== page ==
Three questions with BFA Interaction Design student Colin Chan

The senior in the BFA Interaction Design program discusses what belonging feels like as an international student, holding on to hope in times of rapid change, and how he grounds his design practice.

The CCA Design division’s Q&A series “3 Questions” gives us a glimpse into the ideas, philosophies, and stories of people in our community, including faculty, students, alumni, and staff. We invite you to get to know senior Interaction Design student and Chimera student ambassador Colin Chan.

A headshot of the student smiling and in front of a bright yellow backdrop.

Colin Chan (Interaction Design 2024).

What do you look for in a work community? What does belonging look like to you?

My ideal community is one that has a sense of inclusion and openness towards diversity—not just diversity in the sense of identity, but also different ideas, perspectives, and experiences.

Before I moved to the U.S. from Singapore (where I grew up), I had mixed feelings because I didn’t know what to expect. Without knowing anyone in a foreign environment, making a solo journey like this can feel quite isolating, especially when you experience struggle. To my surprise and delight during my time at CCA, I’ve been tremendously welcomed by people from many different majors and practices, and I felt part of a larger CCA spirit. Funny enough, most of the people I interact with today are actually from other majors.

Connection and belonging to me is not always about what we share in practice or in our chosen profession but what’s beneath that. And this applies, whether it is our first time in a new school, workplace, city or country, etc. If we look closer, we will often realize we’re much more similar than we originally thought. No matter where we come from or who we choose to be, we can look beyond the arbitrary labels that our systems place on us and connect with each other through our hearts and our shared humanity. We can acknowledge others’ truths, their stories, and their struggles, and we can support one another by the simplest idea that we are all humans. That’s the kind of belonging that makes me really happy.

What do you think students need right now?

Looking out at the world right now, I see a lot of unprecedented change. Just in the past 3–5 years, we’ve faced events such as political divisiveness, economic instability, a global pandemic, war and climate change, you name it. And the effects of such change continue to persist today. Similarly, the broader industry today is shifting rapidly, be it in new tools, changing methods, or concerns with the widespread adoption of AI. While not forgetting that change is a mark of progress, change can also create mixed emotions like fear, uneasiness, and agitation toward both our career outlook and our worldview. Many of us who are just now planning our futures face a lot of uncertainty. We are challenged with our sense of relevance, and we can be overwhelmed and unsure of how to engage or move forward, or perhaps find that sense of belonging.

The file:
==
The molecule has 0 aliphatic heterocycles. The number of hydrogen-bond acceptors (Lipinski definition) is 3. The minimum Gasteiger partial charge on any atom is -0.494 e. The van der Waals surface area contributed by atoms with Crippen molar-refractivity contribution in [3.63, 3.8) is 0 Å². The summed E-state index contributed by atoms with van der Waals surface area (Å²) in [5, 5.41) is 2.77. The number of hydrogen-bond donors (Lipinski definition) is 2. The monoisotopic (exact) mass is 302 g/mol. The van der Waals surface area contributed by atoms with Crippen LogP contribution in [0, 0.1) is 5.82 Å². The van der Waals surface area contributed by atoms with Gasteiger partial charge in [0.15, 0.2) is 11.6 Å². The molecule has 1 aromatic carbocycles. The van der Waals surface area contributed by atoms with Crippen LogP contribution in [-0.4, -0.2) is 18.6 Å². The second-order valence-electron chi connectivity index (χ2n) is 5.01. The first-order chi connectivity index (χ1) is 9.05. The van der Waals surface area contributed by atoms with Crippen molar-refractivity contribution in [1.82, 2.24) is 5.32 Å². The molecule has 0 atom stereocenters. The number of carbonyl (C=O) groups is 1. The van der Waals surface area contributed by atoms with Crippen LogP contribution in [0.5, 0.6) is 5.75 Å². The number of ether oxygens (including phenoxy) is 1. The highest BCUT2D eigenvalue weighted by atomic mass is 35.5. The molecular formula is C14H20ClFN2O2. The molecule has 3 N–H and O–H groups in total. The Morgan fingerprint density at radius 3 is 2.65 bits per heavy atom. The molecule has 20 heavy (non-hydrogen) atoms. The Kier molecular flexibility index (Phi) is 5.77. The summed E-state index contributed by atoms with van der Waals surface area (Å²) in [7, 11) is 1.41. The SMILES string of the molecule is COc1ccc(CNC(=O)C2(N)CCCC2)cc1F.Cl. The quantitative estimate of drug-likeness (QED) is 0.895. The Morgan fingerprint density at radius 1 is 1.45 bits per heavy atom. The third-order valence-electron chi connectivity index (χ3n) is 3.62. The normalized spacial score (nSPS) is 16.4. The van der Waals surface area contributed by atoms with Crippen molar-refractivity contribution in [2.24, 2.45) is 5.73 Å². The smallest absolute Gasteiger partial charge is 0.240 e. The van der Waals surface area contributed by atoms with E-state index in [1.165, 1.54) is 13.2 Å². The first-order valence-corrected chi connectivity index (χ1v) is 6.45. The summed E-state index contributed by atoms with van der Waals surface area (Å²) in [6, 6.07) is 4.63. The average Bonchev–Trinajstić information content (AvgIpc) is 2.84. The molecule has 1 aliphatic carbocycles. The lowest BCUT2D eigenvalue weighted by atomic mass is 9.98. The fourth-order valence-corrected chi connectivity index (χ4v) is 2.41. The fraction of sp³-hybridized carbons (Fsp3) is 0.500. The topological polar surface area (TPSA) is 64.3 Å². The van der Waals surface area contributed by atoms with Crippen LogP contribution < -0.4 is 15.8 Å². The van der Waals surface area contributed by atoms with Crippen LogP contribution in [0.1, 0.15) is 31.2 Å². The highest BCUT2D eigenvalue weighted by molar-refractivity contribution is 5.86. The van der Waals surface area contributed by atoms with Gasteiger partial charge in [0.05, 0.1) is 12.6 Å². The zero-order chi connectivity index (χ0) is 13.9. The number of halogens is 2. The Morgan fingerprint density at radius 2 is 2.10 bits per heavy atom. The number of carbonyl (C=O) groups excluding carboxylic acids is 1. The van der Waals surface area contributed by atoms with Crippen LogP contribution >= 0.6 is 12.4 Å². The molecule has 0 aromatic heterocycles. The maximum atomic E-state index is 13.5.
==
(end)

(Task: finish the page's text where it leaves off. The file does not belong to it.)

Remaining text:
What I think we should recognize during these periods is what constructive change could mean for us—and this takes different forms individually. I am trying to adopt a positive growth mindset, to have the confidence and courage to try things and let myself fail so that I can engage again, and better. I’m trying to hold true to my core values and develop a sense of self that is open to change and growth. I think we should pay attention and make room for second chances and the space to “practice” and “try again.” The search for perfection can be overwhelming and often not constructive, especially if we focus on the outcome rather than the process.

I hope that students at CCA, as a collective and unified community, can hold on to a sense of hope that allows them to acknowledge their vulnerabilities, move with humble growth, and support each other wherever we are in the process.

I strongly believe that every individual marks their path differently. Each one of us comes from different backgrounds and experiences, and what we can expect from ourselves need not be the same as others. In the same way we extend our acknowledgment of others, I hope that we can learn to appreciate individuals based on their potential for growth rather than their mere capability to deliver perfect outputs.

What values and philosophies ground your design practice?

There was a famous TED Talk by Simon Sinek (“How great leaders inspire action,” 2009), and he mentioned that organizations and leaders succeed because they “start with the why.” Before I started learning how to design, I never quite thought about “the why.” Why did I want to choose the path of Interaction Design and UX? My younger self would have thought this practice was fun and cool as it continually evolves, even today. Yet, I increasingly see that our lives are short and unpredictable, and every moment is a chance to do something good for people (those we design for).

Now, “why” is an essential element in my practice and aspirations. It helps me recognize my innate sense of purpose, goals and ambitions. It fosters an honest and humble relationship between my intentions and my actions. It’s a driving force in my daily routine.

I describe my design practice in this way: I design as I live, seek, and create because I have a belief in this paradoxical idea that I am ordinary, and I am also not. I am learning to be a designer who centers others in my designs in service of compassion, empathy, and kindness in an increasingly designed and interaction-driven world. It’s important for me to recognize that I’m at the core, human like everybody else, and I need to be present to connect, to be open and curious and to be willing to change.

Published on March 6, 2024